Arun Ghandi carrying on the message of his grandfather

Connor Hoffman/StaffMarion Hannigan, at left, and Arun Ghandi film an episode of "Community Forum" at Lockport Community Television.

LOCKPORT — The teachings of Mahatma Ghandi continue to live on for many people — including his grandson, a Western New York resident.

Arun Ghandi, 85, is the son of Manilal Ghandi, Mahatma Ghandi's second of four sons. He visited Lockport Community Television recently as a guest of Marion Hannigan's show "Community Forum." The two met at a Niagara University event. 

Arun Ghandi was born in South Africa, which is where his parents lived when they were preaching the family philosophy of non-violence against the apartheid regime. He lived there for about 22 years and then went to India after his father passed away in order to take care of his father's ashes. 

He met an Indian women and decided to get married to her, but with South Africa still practicing apartheid they wouldn't allow Arun Ghandi and his wife back into the county so he spent 30 years as a journalist in India. 

In 1984, he was given the opportunity by the University of Mississippi to do a comparative study of racism and prejudice in the United States, South Africa and India. He had planned to turn it into a book.  

Arun Ghandi joked that he never was able to finish the book after the University of Mississippi "publicized that Ghandi's grandson was studying racism in the country." 

"I never got to finish that book. It got put on the back burner ... and I got side tracked through writing and speaking," he added. 

He then moved to Memphis for a bit and relocated to Rochester to be closer to his daughter. 

Arun Ghandi said prejudice in India is more so based on a class system, while prejudice in South Africa was more about skin color.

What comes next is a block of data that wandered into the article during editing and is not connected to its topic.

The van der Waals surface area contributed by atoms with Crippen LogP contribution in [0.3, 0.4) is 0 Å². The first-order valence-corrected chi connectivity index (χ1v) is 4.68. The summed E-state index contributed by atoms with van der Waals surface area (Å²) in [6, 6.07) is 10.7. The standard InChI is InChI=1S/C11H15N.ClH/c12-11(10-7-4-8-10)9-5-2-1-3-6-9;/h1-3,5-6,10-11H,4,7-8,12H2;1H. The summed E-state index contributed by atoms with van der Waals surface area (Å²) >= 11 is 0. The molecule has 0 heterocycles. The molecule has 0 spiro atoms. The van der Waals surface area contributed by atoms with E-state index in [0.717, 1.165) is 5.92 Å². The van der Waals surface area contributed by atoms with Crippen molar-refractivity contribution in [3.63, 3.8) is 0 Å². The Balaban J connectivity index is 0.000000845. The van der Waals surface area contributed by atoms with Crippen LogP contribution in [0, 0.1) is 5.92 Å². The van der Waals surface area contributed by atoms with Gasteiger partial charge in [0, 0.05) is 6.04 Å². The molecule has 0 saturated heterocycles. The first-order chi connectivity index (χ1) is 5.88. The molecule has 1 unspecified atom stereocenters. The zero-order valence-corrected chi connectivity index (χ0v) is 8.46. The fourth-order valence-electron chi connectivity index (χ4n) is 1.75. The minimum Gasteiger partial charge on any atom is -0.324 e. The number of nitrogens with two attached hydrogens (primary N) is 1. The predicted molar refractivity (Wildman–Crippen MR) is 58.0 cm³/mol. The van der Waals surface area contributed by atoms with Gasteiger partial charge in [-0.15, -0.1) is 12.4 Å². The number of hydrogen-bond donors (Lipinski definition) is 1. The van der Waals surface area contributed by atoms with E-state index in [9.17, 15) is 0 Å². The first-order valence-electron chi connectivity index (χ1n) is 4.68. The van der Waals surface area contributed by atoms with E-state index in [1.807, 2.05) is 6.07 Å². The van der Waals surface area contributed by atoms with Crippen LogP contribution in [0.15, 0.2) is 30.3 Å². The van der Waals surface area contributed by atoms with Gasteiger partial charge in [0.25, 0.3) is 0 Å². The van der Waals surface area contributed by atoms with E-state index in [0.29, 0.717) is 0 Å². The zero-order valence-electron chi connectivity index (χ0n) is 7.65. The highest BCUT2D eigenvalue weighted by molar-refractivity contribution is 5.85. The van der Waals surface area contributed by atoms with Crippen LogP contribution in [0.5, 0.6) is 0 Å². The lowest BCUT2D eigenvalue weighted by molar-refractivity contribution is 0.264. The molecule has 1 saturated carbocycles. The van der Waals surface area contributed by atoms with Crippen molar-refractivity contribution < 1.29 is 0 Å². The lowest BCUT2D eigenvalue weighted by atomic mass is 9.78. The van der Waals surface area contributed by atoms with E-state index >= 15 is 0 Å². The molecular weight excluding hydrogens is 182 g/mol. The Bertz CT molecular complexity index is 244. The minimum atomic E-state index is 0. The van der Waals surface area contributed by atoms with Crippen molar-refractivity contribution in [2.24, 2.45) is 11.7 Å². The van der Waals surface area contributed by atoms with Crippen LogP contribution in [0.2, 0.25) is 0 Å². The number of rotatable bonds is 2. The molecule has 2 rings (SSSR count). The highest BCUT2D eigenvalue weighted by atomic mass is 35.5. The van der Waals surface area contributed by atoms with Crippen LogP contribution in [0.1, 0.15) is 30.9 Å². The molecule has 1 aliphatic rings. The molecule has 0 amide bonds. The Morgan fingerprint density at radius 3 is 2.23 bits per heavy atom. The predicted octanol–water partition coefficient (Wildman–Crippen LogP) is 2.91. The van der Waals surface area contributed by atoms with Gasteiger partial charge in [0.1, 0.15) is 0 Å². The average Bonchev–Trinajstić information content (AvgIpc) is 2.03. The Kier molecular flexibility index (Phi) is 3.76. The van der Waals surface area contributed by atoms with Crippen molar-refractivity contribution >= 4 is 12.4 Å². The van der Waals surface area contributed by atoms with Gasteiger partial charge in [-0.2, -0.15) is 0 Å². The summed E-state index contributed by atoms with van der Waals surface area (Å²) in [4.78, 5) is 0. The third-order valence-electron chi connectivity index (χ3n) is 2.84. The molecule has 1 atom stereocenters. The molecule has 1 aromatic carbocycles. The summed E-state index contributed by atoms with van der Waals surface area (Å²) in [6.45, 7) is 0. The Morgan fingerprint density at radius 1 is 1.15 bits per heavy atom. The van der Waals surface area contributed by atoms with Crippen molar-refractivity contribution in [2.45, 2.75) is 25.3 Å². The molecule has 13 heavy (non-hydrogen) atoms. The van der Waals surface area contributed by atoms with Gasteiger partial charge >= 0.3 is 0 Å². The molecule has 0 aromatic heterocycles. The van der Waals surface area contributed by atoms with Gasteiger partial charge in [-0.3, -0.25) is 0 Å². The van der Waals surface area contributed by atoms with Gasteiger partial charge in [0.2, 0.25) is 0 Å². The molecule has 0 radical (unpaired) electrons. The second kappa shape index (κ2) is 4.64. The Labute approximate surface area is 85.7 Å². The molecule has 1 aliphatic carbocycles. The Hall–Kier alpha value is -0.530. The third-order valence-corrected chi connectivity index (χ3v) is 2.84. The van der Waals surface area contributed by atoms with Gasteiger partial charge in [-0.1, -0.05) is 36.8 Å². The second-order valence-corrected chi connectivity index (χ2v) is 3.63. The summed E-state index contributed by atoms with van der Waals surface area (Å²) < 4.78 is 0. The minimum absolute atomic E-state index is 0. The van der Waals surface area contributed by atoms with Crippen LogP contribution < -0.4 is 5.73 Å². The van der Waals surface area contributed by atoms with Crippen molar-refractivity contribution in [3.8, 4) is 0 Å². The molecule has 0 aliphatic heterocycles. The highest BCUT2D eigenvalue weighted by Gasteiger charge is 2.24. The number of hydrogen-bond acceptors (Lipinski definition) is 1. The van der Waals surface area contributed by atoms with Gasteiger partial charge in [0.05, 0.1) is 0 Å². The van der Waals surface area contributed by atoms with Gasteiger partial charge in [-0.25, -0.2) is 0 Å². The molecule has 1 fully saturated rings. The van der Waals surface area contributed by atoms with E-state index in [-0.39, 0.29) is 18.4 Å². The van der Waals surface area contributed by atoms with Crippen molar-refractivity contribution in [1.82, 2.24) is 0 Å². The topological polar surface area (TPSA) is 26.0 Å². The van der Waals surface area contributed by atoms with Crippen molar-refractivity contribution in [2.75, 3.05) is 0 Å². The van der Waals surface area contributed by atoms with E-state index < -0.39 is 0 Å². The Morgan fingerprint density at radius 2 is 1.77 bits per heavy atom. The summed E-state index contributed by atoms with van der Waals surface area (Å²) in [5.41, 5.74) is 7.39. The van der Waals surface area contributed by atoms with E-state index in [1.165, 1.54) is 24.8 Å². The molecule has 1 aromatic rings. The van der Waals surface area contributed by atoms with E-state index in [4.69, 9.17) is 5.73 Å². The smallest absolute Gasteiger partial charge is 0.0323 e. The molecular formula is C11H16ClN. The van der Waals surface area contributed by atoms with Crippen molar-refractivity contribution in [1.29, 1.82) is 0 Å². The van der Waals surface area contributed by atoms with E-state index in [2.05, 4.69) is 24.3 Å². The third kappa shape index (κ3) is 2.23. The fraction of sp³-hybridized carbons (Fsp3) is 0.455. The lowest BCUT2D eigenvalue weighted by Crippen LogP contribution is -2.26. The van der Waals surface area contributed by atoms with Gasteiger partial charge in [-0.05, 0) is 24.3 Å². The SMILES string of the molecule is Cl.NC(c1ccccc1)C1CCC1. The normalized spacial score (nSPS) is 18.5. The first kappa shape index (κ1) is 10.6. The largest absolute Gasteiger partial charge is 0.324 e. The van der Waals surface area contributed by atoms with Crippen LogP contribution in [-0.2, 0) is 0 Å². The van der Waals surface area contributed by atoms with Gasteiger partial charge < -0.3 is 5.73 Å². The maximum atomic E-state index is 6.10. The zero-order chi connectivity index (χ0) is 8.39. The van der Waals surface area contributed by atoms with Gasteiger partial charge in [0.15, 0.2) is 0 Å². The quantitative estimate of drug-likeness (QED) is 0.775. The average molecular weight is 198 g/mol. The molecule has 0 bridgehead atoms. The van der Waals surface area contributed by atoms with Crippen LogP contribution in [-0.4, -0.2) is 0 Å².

However, he said prejudice and racism exists in all parts of the world. 

"It's a very depressing thing to see that we as human beings are prejudice against people and prejudice exists all around. It's not just the white people, but also the blacks, and the Indians, and everywhere in the world we have prejudice against people for one reason or the other. Whether it's color or a race or it's some economic thing, we find a way of discriminating," Ghandi said. 

Arun Ghandi feels that the solution to decreasing racism and prejudice is learning to respect each other and promote diversity. 

"I think the mistake that we are making in modern times is we are teaching children tolerance ... We can tolerate something that we don't like, but that's not the kind of relationship we want between people," Ghandi said. "We want a relationship that is based on respect. Whatever you are or whatever I am, there should be a respect in us as human beings. So it's when we learn to respect each other that we'll be able to get over these prejudice Until then we have to learn to be separated."

This respect must be taught through education, he added.

"Our education today is based so much on giving a young person a career to go out and make money. The component of human relationships is not there in education at all," Ghandi said. "You don't have any subject at all where you teach each other about diversity about human beings, and about building relationships and all that. And that is the foundation of a child growing up, so when you feed the child with all kinds of garbage. The child is going to suffer the consequences."

Arun Ghandi has published several books over his life time, with two children's books "Grandfather Ghandi" and "Be The Change."  He also has published "The Gift of Anger" which touches on how his grandfather taught him how "anger is something that is very useful and powerful if we learn to understand and use it intelligently." 

He said his grandfather would be disappointed with the world today because it's departing from what he envisioned the world to be. 

"And that was harmony and respect for each other. Peacefully living with nature and each other. But we are far far away from that. We have created societies all over the world which is based on exploitation. We individually exploit each other to gain whatever we want and collectively as nations we exploit each nation," he said. "And we all think that we can be the most powerful nation in the world and be able to safeguard our interests. We forget no nation in the world however powerful or rich it may be cannot survive if the rest of the world is going down the tube."